Agile to drive but its performance doesn’t compromise its luxuriousness. Subtle styling
It's not as arm-wavingly mad as an AMG S-Class
What is it?
Released in 1998, directed by the late John Frankenheimer and starring Robert De Niro, Ronin is about a group of mercenaries hired to steal a mysterious briefcase (whose contents are at no point revealed). Despite the confounding plot it’s one of our favourite films. Chiefly because of the cars (and car chases), one of which was a dark green, first-generation Audi S8.
Ronin made the S8 cool. The quintessential Q-car, a perfect means of transportation for discerning baddies. It looked good, too, and had a strong naturally aspirated 4.2-litre V8 mated to slushy automatic gearbox (in Germany you could even get it with a manual) and Quattro four-wheel-drive.
And that coolness endures to this day. The next S8 was just silly, and quite enjoyable for it. Designed and developed when the going was good and emissions regulations were comparatively lax, like the S6 and RS6 of the era it had a 5.2-litre V10 with similar genes to the Lamborghini Gallardo's. Yes, really.
BUT NOT THIS S8?
Obviously realising it had been uncharacteristically insane in putting a V10 Lamborghini engine in a Mercedes S-Class rival, Audi went with a 4.0-litre twin-turbocharged V8 for the third S8. That engine since appeared in not only many other fast Audis but Bentleys (Bentayga, Continental GT) and Lambos (Urus) too. Now into its facelifted fourth-generation, the S8 sticks with the same basic recipe.
Here the V8 gets some help from a 48-volt mild-hybrid system that, along with cylinder deactivation, claims to save an inconsequentially small amount of fuel - some 0.8 litres for every 62 miles driven. Among other things it powers the clever predictive suspension setup (more on that later) though, and means the S8 can coast with its engine switched off.
YOU MENTIONED A FACELIFT?
Yep, Audi refreshed the entire A8 range in late 2021 and decided to give the S8 a nip and tuck while it was at it. The quad exhausts remain and there’s now sportier bumpers front and rear as well as a unique chrome grille. However, as you can see from the images above, there’s also something called the ‘black exterior styling pack’ that dulls everything down for the full Parisian special op look.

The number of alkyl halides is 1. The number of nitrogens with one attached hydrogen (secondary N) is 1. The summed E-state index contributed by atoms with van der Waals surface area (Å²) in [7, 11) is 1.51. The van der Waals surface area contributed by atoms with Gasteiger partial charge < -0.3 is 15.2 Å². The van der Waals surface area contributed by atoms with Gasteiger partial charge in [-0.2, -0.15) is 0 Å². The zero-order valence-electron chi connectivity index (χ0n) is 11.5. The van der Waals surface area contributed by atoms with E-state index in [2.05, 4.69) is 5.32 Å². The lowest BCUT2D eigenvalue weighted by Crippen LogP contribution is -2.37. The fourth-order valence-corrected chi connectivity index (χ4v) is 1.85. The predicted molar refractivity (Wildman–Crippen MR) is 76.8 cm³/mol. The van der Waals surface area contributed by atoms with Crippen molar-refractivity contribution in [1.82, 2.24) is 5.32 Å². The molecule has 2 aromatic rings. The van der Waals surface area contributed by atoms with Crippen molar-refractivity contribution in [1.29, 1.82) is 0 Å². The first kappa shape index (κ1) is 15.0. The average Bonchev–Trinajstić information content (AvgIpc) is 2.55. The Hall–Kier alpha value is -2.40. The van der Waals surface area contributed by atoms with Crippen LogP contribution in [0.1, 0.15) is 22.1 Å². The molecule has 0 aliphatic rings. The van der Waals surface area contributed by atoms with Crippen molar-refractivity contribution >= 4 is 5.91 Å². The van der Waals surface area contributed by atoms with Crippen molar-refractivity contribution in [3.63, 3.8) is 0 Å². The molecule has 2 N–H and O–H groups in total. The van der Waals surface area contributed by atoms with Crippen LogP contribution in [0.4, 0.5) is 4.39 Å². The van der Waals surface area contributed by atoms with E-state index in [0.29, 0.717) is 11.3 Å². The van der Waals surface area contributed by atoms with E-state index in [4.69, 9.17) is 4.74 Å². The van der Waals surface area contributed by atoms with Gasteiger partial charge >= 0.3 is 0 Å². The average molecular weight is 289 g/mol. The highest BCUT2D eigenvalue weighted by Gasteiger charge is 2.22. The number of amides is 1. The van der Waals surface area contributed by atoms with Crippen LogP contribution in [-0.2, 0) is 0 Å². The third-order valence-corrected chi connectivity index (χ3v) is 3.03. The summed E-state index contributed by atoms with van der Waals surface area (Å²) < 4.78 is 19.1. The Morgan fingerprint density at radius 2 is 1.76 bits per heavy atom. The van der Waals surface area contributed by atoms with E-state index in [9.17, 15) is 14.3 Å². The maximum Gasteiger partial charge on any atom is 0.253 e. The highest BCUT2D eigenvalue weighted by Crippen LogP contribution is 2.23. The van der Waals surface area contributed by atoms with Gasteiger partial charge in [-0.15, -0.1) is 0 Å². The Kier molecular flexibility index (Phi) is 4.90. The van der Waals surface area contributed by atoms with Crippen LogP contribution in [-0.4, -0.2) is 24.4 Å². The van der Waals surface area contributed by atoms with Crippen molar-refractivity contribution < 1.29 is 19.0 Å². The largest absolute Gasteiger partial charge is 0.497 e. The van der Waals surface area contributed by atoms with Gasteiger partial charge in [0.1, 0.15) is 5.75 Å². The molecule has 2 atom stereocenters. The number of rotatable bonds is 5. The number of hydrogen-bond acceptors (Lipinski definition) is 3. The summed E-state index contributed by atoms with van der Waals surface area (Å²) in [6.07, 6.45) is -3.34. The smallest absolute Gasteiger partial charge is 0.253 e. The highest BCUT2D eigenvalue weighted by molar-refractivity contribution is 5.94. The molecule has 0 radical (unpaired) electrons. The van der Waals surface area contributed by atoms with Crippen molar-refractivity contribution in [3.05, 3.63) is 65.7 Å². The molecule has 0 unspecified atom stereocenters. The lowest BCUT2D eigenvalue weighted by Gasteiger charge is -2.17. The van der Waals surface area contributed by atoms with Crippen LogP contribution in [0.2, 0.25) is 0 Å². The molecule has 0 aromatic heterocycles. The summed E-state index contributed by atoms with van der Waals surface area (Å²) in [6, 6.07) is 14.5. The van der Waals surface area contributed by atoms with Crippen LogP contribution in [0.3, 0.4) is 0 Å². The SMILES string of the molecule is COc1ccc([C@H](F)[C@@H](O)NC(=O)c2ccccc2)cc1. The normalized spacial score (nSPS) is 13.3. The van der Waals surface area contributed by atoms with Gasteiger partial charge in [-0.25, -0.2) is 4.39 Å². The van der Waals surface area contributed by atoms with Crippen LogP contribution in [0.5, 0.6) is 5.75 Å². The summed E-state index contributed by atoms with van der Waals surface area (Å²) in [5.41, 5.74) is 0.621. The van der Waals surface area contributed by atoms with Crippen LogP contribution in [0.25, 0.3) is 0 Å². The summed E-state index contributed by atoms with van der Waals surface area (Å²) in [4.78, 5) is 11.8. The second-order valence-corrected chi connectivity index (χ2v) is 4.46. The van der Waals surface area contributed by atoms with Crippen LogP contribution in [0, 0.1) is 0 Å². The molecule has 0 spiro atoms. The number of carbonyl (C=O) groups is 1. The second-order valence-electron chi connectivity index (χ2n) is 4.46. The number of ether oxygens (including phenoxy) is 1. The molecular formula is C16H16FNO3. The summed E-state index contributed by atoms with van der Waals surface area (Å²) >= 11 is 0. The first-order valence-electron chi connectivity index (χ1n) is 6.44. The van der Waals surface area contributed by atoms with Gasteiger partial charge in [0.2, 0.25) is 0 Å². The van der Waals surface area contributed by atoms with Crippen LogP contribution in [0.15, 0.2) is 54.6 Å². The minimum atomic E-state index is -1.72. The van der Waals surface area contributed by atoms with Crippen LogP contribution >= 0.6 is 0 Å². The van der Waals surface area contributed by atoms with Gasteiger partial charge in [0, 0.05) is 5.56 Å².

WHAT ABOUT POWER AND PERFORMANCE?
The powertrain hasn’t changed with Audi’s facelift either, but that’s fine – the S8 develops 563bhp and 590lb ft of torque. That’s enough to see this 2.2-tonne car hit 62mph from rest in 3.8 seconds and reach a limited 155mph top speed. Not quite as fast as the old Mercedes-AMG S63, which had north of 600bhp, but then the S8 was a fair bit cheaper, despite starting at £100,000 or so.
The S8 used to be the flagship in Audi's range. When it launched in 1996 this was the priciest, most powerful Audi on sale. Nowadays an RS7 or RSQ8 kicks its bum if it's 'Q-car' you want, though you'd need to keep the SUV's colour plain and pop a space-saver on each corner for it to be any way 'subtle'. If it's 'priciest', think R8, and 'most powerful' is an honour that now rests with the RS e-tron GT. Yep, an electric car. Still none of those can match the S8 for cool, can they?
Our choice from the range
What's the verdict?
This is a very good car. It’s technologically impressive, feels very well made and perhaps isn’t actually that expensive given the amount of car you get for your money.
While it’s not overwhelmingly exciting or involving, it handles like a far smaller car and is unreasonably rapid point-to-point for what is fundamentally a luxury limo. It might not be quite the hooligan the S63 is, but it’s cheaper and comfort doesn’t suffer for having had its attitude turned up. Audi’s predictive air suspension setup is genuine witchcraft. It's infinitely preferable to quite a lot of high-performance SUVs too. Best news though? You can have it in dark green.